An Inventory Story 1st May 2016

There are a number of landlords who see inventories as being an unnecessary expense, and so decline our offer of doing one for them. We could give you numerous examples of why this is a bad idea, and why a small upfront cost could really pay off in the long run. Here is one such example.

We manage a house in West Lothian. It was the landlord’s family home, where she lived when she was younger with her parents. Of course I’m sure her parents were very house proud, and kept the house and garden well. We asked the landlord if we could do an inventory prior to letting the house, however she declined and said she would do it herself. We explained the possible pitfalls of this but she dug her heels in and insisted on doing her own inventory. It was minimal – no comment on the cleanliness or condition of the interior, and no mention of the garden and exterior space. However it was entirely her choice not to let us do one.

We had good tenants in the property. They looked after it well, although the garden was a bit untidy. We had asked the owner to provide some tools prior to the start of the tenancy so that the tenants could maintain the garden but she refused. On exit, the tenants left the property in a perfectly reasonable condition. The garden was a bit overgrown but they had done their best without any gardening equipment.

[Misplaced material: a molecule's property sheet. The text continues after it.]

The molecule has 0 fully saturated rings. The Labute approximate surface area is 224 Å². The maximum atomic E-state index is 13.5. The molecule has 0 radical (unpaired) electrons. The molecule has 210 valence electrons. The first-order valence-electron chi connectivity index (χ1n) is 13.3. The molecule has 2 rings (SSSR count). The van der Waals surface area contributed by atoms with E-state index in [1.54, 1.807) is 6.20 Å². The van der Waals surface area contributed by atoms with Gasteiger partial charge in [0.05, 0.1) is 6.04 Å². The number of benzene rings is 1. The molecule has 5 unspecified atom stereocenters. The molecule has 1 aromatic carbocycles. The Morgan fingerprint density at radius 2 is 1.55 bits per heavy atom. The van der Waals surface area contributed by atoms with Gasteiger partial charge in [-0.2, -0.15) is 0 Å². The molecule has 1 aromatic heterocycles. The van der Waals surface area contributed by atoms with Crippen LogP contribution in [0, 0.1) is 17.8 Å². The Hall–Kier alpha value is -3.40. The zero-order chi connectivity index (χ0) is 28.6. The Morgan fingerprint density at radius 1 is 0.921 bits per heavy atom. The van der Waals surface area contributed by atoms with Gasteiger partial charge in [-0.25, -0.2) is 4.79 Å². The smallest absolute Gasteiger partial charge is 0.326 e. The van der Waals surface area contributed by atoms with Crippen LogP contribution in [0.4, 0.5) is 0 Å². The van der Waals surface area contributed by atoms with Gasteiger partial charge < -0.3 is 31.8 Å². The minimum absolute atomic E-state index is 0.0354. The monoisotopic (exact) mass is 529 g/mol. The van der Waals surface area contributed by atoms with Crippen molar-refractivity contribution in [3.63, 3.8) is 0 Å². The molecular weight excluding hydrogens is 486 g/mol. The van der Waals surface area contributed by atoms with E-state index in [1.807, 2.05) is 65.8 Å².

The landlord and her dad visited the property. They said the garden was dreadful (it actually wasn’t but they had high expectations, plus they didn’t provide any tools). However the biggest problem was that the dad claimed that the driveway had sunk! He said that the tenant’s 4x4 hadn’t been parked on the slabs but had been parked on the gravel, therefore it had sunk. To rectify the damage would cost £500. The landlord wanted us to go to Safe Deposit Scotland to get money from the tenant to cover the cost of fixing the sunken driveway and getting someone in to do the garden.

We explained to the landlord that it was highly unlikely she would she be awarded any money from the deposit scheme, as there was no actual evidence of the reported damage.  Nowhere on the inventory was there even a mention of the outside of the property. She wasn’t very happy!

The Key Place has been through the adjudication process a number of times and have won the majority of times. This is because we only go to adjudication if we have evidence to back up the claim. In this case there was no evidence at all, and so we told the landlord we would have to charge her if she wanted us to go down this very time consuming route. Again, she wasn’t very happy! However she did see sense and reluctantly agreed not to go after the deposit.

We continue to manage this property and the landlord still refuses to let us do an inventory – amazing but true!! As I say, this is one of many examples regarding lack of inventory provision. If you are a landlord reading this, you should be doing everything you can to protect your investment property, and high up on that list is an all singing, all dancing inventory. You really could save yourself a huge headache and a lot of expense in the long run.